As I've mentioned several times before on this site, I'm finishing up a new book on the future of control controls in a world of media convergence. My thesis is simple: Content regulation is doomed. A confluence of social, legal and, most importantly, technological developments is slowly undermining the ability of legislators and regulators, at all levels of government, to control the nature or quality of media programming. The demise of content controls may take many years--potentially even decades--to play out, but signs of the impending death of the old regulatory regime are already evident.
A perfect example of this came today when the WB television network announced that it would be self-censoring several scenes from a new drama that was about to air on its broadcast television affiliates. The network claimed that in light of last week's decision by the FCC to impose steep new indecency fines on certain broadcast television shows, it was unsure if it's new drama ("The Bedford Diaries") would run afoul of FCC indecency "standards." So the network will be airing a self-censored version of the show next week.
But here's what's really interesting: Before that episode is aired on their WB broadcast television outlets, the network has decided to air the unedited version on their Internet website. Starting today, anyone can download the uncut Bedford Files episode and watch on their PC or portable media device for free. According to the New York Times, "It is the first time a network has offered on another outlet an uncut version of a program it has been forced to censor." But, needless to say, it won't be the last time this happens in a world of proliferating media platforms.
Indeed, what this episode dramatically illustrates is that media content and outlets are blurring together today thanks to the rise of myriad new technologies and platforms. New media technologies and competitors generally ignore or reject the distribution-based distinctions and limitations of the past. As a result, it is now possible to consume to the same piece of content via a broadcast TV or radio station, a cable channel, a satellite system, on a DVD player, on a cell phone or mobile media device, on a portable gaming system, or over the Internet. Thus, contrary to the famous assertion of media analyst Marshall McLuhan that "the medium is the message," today the medium is just another medium or distribution path; it is the message (or content in general) that is now truly king.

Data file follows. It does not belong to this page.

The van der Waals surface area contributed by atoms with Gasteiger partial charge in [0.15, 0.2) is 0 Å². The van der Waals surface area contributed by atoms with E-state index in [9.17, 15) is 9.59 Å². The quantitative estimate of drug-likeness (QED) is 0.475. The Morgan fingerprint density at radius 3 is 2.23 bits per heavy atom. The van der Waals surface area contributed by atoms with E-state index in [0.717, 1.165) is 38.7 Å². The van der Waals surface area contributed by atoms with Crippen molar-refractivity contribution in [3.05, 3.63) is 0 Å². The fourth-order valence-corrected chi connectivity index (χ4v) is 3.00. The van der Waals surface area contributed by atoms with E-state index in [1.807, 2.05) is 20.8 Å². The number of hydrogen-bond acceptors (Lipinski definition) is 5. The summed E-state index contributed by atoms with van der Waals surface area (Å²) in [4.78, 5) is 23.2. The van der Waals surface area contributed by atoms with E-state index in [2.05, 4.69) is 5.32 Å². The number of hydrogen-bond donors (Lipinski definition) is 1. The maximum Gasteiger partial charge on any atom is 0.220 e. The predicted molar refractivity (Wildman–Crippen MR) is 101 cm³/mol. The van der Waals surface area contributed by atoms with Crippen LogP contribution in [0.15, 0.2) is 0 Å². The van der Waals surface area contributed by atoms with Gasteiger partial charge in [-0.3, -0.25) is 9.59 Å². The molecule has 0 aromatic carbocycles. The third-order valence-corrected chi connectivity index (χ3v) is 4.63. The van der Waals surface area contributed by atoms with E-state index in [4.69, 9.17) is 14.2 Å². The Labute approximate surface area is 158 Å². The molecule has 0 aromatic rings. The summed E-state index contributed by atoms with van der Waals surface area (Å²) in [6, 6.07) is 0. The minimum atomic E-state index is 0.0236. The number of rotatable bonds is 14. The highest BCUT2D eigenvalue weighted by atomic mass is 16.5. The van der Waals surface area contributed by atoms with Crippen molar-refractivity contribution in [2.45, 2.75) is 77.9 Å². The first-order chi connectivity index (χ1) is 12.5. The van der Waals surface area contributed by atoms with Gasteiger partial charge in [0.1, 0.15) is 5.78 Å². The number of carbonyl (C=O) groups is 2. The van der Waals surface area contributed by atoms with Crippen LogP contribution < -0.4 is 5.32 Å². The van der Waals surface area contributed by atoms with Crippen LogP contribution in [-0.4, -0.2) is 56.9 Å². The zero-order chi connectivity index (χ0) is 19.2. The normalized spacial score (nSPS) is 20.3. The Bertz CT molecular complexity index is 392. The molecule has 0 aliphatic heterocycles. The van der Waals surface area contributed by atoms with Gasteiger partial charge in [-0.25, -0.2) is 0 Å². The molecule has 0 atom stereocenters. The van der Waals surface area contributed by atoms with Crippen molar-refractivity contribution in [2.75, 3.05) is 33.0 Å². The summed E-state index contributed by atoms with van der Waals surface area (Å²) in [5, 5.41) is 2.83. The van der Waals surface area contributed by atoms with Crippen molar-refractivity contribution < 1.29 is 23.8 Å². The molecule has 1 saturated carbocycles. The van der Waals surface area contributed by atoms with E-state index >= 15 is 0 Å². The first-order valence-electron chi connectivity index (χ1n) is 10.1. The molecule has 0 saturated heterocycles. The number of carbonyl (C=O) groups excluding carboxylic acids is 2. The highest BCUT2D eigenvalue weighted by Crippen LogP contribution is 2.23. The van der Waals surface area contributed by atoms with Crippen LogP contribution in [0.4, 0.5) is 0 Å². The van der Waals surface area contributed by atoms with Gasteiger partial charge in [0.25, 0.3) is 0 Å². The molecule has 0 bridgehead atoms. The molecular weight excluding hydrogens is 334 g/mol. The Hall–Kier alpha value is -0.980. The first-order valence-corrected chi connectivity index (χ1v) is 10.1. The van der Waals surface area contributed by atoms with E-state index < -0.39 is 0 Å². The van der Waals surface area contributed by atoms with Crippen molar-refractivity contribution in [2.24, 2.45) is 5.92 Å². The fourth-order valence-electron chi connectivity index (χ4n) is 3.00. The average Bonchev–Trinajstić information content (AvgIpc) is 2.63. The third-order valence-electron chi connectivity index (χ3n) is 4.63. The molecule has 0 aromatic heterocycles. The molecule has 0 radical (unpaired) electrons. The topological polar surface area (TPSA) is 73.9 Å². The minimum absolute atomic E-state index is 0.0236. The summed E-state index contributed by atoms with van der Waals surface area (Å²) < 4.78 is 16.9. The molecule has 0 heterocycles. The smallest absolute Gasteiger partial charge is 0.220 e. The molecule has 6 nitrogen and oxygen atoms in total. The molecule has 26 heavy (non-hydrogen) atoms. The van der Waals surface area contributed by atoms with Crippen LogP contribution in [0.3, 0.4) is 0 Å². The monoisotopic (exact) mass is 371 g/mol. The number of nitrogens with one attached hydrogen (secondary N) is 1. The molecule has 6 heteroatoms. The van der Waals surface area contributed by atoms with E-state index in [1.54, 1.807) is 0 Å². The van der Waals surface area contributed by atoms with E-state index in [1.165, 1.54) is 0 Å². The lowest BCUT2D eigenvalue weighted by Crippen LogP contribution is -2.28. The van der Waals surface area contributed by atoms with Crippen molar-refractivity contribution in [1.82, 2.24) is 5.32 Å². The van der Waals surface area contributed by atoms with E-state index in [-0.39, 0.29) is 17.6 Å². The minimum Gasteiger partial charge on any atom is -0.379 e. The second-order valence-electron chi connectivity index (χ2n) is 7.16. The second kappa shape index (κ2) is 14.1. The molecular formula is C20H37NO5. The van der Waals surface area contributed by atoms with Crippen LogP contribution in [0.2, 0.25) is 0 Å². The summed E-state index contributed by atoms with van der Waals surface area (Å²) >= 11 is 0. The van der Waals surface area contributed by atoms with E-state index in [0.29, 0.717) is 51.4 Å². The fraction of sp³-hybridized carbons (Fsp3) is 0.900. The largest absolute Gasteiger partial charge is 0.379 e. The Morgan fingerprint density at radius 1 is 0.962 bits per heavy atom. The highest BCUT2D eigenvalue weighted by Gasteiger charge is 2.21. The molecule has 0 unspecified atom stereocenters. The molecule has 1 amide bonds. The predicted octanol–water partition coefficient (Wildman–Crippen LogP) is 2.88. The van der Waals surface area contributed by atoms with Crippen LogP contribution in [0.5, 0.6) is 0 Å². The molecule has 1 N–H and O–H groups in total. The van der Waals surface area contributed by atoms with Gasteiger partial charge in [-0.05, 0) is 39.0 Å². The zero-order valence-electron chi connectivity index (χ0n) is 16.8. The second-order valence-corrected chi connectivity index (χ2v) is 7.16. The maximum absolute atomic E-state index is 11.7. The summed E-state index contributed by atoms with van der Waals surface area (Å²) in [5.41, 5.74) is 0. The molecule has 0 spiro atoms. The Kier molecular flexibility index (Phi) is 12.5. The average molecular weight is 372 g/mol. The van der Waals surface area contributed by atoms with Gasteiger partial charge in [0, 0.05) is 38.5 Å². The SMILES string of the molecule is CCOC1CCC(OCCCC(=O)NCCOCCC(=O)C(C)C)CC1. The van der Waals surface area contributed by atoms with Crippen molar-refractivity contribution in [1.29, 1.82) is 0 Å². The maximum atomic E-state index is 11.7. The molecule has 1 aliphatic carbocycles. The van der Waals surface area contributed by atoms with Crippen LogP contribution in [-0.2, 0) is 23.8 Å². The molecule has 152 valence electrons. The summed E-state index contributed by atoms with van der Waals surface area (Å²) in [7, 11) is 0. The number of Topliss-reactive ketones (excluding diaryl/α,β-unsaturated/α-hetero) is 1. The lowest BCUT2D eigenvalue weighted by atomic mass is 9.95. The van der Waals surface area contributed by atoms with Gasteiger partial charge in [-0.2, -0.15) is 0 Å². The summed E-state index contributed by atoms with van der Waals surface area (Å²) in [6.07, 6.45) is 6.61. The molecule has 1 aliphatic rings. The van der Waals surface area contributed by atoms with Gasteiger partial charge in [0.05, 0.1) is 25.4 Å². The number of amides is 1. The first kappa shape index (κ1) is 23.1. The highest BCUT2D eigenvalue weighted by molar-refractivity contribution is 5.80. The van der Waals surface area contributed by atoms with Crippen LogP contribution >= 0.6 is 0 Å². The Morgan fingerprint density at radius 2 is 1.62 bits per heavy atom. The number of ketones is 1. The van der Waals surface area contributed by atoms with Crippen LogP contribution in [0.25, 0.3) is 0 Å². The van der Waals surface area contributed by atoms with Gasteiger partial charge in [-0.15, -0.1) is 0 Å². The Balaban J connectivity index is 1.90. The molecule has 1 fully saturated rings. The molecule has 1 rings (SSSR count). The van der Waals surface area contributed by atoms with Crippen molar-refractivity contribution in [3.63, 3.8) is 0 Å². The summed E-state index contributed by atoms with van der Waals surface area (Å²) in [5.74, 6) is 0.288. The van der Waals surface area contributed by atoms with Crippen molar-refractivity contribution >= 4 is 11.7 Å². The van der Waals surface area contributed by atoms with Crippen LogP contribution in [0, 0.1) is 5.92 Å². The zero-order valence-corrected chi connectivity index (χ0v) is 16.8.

Convergence means that content can be delivered in many ways and that consumers will increasingly determine when and how that happens. As a result, this "convergence problem" will make it increasingly complicated and intrusive for lawmakers to apply old media standards and regulations to newer technologies and outlets. As my PFF colleagues Jeff Eisenach and Randolph May argued in an 2000 FCC filing: "The phenomenon of convergence has... rendered obsolete a regime in which differential content regulation is applied based on the technology used to deliver content."
That is absolutely correct. Moreover, this episode serves as another example of how the government's one-sided content controls are driving provocative original programming away from broadcast TV and radio and onto to new, unregulated platforms (such as cable and the Net). If this sort of asymmetrical regulation continues, the government will essentially be writing a premature death warrant for free, over-the-air television and radio broadcasting.
In sum, because convergence is shattering the distribution-based business and regulatory distinctions of the past, it means that media regulation in general, and speech controls in particular, will be severely strained in the future.